Australia's ONLY MONTHLY science magazine



NOV/DEC 2008

FEATURES

Ice, Ice, Maybe
By Tom Hill and Bruce Moffett
Bacteria that trigger frost in grapes could also be responsible for forming raindrops in the atmosphere.

Solar Soldiers
By Andrew Blakers, Vernie Everett, Igor Skryabin and Klaus Weber
Highly efficient, flexible and lightweight solar modules are set to expand the power capabilities of mobile devices used by both the military and civilians.

What Goes Down Your Drain?
By Michael Angove
Think about the number of chemicals we use each day – the cleaning agents, fragrances and deodorants, toothpaste, disinfectant and medications. Now think about where these end up, and consider that many survive water treatment and end up in the environment.

Beating Diabetes
By Mia Akerfeldt
A chemical compound that acts as a “saviour” of dying insulin cells could provide a therapy for Type 2 diabetes.

Phone Health an Elusive Call
By Bianca Nogrady
To investigate whether mobile phones and base stations affect people’s health, researchers are having to come up with clever tests that pull together several strands of research.

Breaking Internet Speed Limits
By Barry Luther-Davies and Benjamin Eggleton
A new device being developed could eliminate the “electronic bottleneck” that is keeping internet speeds well below the capacities of fibre optic networks.

Sea Squirt Sex: Surprising Sophistication behind the Simplicity
By Angela Crean and Dustin Marshall
Although sea squirts appear to have a relatively simple sex life, these primitive animals show remarkable sophistication by adjusting the quality of their gametes according to their surroundings.

In Space No One Can Hear You Sue
By Anthony Wicht
The set of laws we decide to apply to astronauts will have profound implications for the type of spacefaring society we become, but there are some tricky questions to be answered along the way.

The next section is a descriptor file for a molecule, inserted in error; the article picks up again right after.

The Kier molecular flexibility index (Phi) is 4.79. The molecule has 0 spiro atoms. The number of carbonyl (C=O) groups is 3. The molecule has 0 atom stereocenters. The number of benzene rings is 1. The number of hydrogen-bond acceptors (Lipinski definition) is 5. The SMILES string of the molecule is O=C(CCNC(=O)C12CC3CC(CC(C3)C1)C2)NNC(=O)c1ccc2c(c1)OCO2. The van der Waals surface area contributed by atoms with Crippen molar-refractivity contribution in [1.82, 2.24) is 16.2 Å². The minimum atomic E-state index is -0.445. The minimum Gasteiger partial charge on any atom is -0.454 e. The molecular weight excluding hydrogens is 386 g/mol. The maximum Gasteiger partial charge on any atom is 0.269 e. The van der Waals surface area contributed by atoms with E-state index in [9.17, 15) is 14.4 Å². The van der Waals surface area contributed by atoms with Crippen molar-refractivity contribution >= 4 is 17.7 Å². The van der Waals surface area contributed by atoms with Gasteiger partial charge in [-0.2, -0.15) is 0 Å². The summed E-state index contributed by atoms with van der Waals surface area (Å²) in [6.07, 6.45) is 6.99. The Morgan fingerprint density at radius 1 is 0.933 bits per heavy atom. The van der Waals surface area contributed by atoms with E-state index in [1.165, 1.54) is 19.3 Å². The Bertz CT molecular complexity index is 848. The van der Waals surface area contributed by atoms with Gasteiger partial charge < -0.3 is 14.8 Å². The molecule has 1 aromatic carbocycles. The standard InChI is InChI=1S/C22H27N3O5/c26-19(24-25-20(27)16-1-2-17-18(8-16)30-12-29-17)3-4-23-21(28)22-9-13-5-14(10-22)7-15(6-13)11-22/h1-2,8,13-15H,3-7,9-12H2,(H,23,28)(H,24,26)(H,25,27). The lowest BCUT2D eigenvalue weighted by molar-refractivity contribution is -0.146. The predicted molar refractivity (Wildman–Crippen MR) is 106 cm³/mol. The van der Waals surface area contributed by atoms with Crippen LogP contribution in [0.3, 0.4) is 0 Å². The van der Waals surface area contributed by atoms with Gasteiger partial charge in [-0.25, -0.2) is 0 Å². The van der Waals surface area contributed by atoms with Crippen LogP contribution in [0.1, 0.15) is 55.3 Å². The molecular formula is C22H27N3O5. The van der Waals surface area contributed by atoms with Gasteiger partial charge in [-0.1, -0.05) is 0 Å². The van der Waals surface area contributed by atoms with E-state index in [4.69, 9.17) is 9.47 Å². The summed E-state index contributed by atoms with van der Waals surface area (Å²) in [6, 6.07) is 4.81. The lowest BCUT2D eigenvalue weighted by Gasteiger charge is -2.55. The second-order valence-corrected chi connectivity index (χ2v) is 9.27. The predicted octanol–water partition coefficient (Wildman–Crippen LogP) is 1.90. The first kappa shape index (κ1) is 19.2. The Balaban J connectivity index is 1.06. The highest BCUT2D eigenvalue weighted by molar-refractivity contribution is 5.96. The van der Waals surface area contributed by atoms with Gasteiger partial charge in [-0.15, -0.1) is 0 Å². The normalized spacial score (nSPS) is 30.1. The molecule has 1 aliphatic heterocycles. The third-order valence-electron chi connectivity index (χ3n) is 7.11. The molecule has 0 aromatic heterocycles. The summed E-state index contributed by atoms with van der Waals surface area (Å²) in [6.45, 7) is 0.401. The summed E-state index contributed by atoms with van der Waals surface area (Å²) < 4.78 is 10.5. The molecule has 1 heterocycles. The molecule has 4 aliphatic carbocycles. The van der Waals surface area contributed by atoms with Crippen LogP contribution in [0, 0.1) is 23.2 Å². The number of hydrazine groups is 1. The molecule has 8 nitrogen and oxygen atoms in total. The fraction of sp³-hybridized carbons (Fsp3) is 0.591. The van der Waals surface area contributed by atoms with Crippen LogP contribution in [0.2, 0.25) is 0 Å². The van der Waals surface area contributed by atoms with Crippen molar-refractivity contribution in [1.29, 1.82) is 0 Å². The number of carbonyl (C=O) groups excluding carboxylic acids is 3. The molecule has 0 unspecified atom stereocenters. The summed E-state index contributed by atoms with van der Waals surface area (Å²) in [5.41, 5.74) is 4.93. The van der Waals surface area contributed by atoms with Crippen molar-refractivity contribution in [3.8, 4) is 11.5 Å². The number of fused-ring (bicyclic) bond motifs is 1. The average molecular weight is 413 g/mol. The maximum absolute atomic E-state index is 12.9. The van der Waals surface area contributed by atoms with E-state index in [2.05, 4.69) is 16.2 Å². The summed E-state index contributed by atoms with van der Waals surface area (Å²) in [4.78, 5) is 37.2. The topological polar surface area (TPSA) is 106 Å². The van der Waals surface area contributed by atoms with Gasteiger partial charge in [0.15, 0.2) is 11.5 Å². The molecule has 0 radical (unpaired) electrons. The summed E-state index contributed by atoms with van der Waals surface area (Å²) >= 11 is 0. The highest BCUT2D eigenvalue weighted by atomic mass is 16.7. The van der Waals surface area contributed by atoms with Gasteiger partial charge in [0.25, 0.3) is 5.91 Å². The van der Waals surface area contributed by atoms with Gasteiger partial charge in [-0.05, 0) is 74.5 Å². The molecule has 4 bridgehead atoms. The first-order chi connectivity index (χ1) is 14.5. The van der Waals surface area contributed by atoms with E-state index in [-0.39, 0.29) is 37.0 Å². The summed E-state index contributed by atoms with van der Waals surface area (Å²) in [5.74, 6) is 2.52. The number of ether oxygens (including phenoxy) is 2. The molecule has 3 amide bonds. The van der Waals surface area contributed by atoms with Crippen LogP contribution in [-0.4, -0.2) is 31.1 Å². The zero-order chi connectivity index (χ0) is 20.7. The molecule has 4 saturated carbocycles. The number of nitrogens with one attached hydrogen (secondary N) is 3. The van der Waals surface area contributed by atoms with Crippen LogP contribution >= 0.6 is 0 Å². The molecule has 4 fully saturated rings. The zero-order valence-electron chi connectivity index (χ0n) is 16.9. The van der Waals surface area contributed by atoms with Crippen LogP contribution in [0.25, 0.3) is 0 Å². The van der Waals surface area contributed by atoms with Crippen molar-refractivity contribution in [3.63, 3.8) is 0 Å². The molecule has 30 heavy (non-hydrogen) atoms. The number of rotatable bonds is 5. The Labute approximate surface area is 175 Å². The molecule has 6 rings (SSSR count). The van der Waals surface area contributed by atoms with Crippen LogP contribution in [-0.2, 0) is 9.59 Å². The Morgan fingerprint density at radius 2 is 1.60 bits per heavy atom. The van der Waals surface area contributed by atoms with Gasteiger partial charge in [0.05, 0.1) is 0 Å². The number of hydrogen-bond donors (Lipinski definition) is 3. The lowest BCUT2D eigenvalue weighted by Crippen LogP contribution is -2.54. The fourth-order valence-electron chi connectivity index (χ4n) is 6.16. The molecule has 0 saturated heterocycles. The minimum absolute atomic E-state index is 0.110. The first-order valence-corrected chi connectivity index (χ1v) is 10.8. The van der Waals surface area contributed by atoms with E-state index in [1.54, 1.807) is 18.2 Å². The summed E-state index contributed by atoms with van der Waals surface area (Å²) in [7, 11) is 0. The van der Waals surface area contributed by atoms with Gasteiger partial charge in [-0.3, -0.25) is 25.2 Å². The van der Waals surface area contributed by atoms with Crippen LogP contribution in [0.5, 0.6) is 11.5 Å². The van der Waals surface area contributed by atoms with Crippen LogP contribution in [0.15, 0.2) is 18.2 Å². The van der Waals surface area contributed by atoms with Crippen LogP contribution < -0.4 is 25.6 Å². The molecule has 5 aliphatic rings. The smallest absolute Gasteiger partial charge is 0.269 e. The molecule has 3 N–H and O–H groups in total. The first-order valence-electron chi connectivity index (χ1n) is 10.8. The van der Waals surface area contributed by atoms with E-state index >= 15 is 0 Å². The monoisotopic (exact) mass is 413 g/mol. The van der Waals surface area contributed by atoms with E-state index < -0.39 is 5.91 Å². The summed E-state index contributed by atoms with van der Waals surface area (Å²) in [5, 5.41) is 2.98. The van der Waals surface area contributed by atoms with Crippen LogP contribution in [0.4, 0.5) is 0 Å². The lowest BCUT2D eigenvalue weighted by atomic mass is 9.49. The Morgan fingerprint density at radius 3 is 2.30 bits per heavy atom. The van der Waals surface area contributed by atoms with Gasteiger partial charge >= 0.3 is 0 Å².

Gross Domestic Procrastination
By Morgan Sheridan
Governments were slow to act on climate change because of the expected costs of action, but scientists question the use of GDP as a measure of economic success.

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conSCIENCE

Sparking Creativity in Young Researchers
By John Carmody
Integrity and scepticism are, perhaps, the two sides of the same coin. We must encourage both in young scientists.

 

BROWSE

Mother Fossil Find Awarded
Australasian Science Prize

ADHD Kids Fail Smell Test

Puberty Earlier When Fathers Are Absent

Mighty Reef Found In Outback

DHEA Doesn’t Help Menopausal Women

More Carbon In Permafrost

Malaria Parasites Sequenced

Flu Pioneer Passes Away

Germ Warfare Yields Wine

Imprinting Shared by Humans and Marsupials

CSIRO Strikes Invisible Gold

Tooth Stem Cells Put the Bite on Stroke

No-Take Zones Stop Starfish

Fish Stage Reef Return

Frazer Wins PM’s Science Prize

Scientists Respond to Garnaut’s Final Review

New Chief Scientist Named



REGULAR COLUMNS

Editorial

Out Of This World

Velocity

Publish or Perish

Naked Skeptic

Cool Careers

Beamline


Australasian Science: Australia's only science monthly for the general public